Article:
You probably saw the front-page stories last week about the tough wildfire season coming up, and they had a lot of good information (“Bracing for the big one,” March 18).

But there’s more to the good news, bad news story of wildfire and Santa Fe. It’s true that wildland fires are getting bigger and happening more often. That’s because forest health and density is changing, the climate is getting hotter and drier, and more homes are being built in what we call the Wildland Urban Interface — where people and nature come together.

The good news is that your Santa Fe Fire Department is already hard at work preparing for fire season: reducing risk, training to respond and educating the public. In fact, we’ve been a leader in wildland fire nationally and even internationally for a long time. It’s something we work hard at because we know Santa Fe’s dry climate and forest setting, while beautiful, put us and infrastructure like the watershed we depend on, at risk.

We work year-round to increase our ability to contain a fire. We were one of the first departments in the nation to have a dedicated Wildland Division. In partnership with Flagstaff, Ariz., a similar city with similar resources, we formed a joint crew that does preparedness work in both places and even responds to national incidents.

Our locally focused Atalaya Hand Crew is a 20-person team. In partnership with the New Mexico Youth Conservation Corps, the team promotes fire adaptation, engages in landscape project work and responds to contain active fires.

And as chief, I also sit on the Wildland Fire Leadership Council, a national organization that amplifies the work we do locally and further enhances Santa Fe’s position of leadership on this issue.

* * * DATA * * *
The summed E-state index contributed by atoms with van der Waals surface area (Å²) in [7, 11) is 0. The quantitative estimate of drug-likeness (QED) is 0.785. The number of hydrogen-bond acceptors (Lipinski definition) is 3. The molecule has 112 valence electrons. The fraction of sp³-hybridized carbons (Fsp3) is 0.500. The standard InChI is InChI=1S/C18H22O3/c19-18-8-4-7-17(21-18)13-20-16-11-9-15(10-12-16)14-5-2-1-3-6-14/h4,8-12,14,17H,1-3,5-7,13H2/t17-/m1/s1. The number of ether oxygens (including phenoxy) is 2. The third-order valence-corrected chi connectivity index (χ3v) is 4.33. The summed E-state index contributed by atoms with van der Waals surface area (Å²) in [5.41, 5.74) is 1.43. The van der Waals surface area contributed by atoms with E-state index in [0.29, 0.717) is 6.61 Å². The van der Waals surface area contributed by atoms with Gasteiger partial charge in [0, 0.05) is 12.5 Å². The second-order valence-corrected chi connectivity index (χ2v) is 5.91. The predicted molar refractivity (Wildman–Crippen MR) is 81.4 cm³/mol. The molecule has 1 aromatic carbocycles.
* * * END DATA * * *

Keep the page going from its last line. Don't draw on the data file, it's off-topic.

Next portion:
One of our groundbreaking partnerships, the Greater Santa Fe Fireshed Coalition, brings together 13 regional partners like the U.S. Forest Service to reduce risk and respond to fires collaboratively — as one team.

Fire is a concern for our entire community, and our entire community is part of the solution. You can be engaged and proactive in protecting Santa Fe, and we need your help. Our Wildland Division has conducted more than 2,000 on-site property evaluations, going out to houses and property in the Wildland Urban Interface areas to advise Santa Feans on how to make their properties more fire-safe.

As you read last week, restrictions will soon be in place to limit things that increase the risk of fire. On behalf of all of us who live here and all of us who work in fire response — I’m asking you to help us by sticking to those guidelines.

But we also want you to know everything there is to know about making your home and your family safer and more prepared for a fire. So if you want us to visit your homeowner association or community gathering, we would welcome the chance to come out, get to know you and your neighbors, and answer your questions. Contact Specialist Porfirio Chavarria at 505-955-3119 to learn more. We also are launching a series of preparedness and public information events, and I hope you will attend:

u Fireshed Awareness Spring Seminar Series: www.santafefireshed.org

6 to 7 p.m. April 4, 18 and May 2 at REI in the Santa Fe Railyard.

u Wildland Urban Fire Summit Free Community Event: tinyurl.com/yal68hbe

5:30 to 7 p.m. April 11 at The Lodge, 750 N. St. Francis Drive

u National Wildfire Preparedness Day, May 5

(Schedule of events to be determined)

You can always access resources and information on the Fire Department site at www.santafenm.gov/wildfire_prevention. And we work for you, so call us anytime.

The New Mexican editors said it best, “The threat of fire must be taken seriously by one and all.” In Santa Fe, fire protection is truly a communitywide, team effort. Your Fire Department is proud to lead the way.

Erik Litzenberg is chief of the Santa Fe Fire Department. He is a graduate of the National Fire Academy Executive Fire Officer Program and the Center for Homeland Defense and Security Executive Leadership Program, and represents the International Association of Fire Chiefs as a member of the Wildland Fire Policy Committee.

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